In 1915, the Chicago, Milwaukee, and St. Paul Railroad completed a reinforced concrete arch viaduct. The viaduct replaced a temporary 2,177-foot frame trestle that was expeditiously erected in 1907 by the railroad to complete its transcontinental line across the state of Washington rapidly. A contemporary article in the Railway Age Gazette observed that a concrete design was selected for the permanent structure because “the site was one where considerations of appearance had to be taken somewhat into account, as the structure would be seen from the two other railways and a county highway.” Whatever the reasons for the design, the results of the engineer’s emphasis on the “considerations of appearance” was indeed impressive. The monumental proportions of the structure seem to be magnified by the rolling, expansive Palouse Valley which is framed by the concrete arch forms.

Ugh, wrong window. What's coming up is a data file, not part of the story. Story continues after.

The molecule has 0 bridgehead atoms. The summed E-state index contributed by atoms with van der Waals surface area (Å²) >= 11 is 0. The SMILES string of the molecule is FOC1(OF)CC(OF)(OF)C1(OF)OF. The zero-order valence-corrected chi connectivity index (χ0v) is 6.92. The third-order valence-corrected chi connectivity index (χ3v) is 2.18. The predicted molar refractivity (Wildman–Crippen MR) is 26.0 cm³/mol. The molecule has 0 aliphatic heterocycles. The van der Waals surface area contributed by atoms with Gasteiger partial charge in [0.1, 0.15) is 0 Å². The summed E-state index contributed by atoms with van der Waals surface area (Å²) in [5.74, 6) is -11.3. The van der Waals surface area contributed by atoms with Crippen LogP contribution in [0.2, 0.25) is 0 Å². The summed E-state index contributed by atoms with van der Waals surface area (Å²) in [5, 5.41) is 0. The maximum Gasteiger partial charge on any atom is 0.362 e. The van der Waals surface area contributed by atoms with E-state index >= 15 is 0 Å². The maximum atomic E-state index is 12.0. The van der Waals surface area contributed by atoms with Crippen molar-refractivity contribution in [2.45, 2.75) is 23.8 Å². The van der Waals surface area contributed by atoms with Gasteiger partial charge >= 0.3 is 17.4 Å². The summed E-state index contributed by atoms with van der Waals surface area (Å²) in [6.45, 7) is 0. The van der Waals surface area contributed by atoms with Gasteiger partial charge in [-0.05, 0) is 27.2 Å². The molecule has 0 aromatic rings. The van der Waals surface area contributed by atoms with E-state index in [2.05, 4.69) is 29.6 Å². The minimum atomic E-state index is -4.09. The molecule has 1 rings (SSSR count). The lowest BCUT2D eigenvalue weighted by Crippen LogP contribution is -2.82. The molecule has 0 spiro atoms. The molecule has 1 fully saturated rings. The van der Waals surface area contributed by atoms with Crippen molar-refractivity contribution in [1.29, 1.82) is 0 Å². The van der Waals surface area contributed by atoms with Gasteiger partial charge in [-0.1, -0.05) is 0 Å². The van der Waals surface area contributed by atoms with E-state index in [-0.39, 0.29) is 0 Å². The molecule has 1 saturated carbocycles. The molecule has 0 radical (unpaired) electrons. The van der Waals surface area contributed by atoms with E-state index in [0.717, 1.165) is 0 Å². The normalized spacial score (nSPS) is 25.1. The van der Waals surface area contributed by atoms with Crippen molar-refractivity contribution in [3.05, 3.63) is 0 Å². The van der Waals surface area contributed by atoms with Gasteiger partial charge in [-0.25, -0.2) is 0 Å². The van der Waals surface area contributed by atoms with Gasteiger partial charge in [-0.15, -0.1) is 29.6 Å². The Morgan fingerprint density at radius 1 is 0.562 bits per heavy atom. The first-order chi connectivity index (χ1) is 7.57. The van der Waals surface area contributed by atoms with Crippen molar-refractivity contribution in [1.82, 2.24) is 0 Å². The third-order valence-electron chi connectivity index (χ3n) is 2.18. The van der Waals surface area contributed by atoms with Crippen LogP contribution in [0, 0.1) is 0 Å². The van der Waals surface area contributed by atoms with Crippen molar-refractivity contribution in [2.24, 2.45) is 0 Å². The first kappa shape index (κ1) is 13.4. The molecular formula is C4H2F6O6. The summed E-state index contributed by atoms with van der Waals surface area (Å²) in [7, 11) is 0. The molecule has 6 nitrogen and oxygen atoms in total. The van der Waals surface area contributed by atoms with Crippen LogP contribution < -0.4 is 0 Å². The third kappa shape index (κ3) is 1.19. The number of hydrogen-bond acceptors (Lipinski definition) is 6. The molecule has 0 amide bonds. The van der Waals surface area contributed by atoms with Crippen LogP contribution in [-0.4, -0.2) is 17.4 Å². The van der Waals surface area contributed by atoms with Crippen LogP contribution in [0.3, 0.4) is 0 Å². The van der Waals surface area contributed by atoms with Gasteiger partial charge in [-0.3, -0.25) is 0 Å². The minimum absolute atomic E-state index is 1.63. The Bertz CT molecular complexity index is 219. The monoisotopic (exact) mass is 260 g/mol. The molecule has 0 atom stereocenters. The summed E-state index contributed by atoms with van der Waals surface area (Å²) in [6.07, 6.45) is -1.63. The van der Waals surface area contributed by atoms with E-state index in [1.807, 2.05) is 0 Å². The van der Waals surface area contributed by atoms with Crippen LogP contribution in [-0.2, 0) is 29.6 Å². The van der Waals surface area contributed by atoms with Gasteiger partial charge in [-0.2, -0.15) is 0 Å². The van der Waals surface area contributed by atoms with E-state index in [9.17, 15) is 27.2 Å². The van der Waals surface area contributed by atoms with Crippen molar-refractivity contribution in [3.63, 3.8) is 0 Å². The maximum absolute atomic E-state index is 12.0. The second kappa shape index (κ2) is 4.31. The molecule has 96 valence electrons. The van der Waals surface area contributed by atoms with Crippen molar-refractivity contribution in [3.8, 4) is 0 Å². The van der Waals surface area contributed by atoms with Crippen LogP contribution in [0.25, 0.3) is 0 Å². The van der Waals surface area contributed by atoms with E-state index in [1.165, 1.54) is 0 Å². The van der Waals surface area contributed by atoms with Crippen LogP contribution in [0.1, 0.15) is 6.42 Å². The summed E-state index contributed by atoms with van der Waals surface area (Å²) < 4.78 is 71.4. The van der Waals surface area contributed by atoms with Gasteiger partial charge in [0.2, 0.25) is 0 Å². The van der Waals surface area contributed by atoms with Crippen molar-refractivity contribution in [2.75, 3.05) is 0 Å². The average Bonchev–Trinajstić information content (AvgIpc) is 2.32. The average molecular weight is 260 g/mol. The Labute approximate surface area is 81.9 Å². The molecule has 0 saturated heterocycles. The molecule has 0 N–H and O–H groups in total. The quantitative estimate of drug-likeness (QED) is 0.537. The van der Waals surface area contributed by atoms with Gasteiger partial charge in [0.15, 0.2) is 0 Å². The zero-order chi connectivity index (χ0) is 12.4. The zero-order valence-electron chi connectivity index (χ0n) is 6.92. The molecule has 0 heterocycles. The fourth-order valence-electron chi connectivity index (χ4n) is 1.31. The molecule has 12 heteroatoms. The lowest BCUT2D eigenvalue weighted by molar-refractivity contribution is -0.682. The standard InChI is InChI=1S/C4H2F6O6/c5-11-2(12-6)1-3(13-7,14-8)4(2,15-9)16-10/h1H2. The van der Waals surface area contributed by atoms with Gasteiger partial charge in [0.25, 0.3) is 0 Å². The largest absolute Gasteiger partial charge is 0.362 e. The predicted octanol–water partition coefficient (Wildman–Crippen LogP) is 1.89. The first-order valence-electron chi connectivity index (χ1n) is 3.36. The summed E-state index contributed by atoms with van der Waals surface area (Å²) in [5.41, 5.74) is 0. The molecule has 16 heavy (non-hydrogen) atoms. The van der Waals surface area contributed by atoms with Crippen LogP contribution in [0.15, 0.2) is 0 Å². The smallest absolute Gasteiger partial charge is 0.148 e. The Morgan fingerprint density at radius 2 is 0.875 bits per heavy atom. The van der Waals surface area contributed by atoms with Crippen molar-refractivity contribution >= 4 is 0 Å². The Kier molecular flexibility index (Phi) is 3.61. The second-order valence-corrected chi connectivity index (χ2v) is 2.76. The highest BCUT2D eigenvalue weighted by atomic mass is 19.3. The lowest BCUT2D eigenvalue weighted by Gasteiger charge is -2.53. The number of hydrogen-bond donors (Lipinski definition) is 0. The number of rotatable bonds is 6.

Rosalia Railroad Bridge
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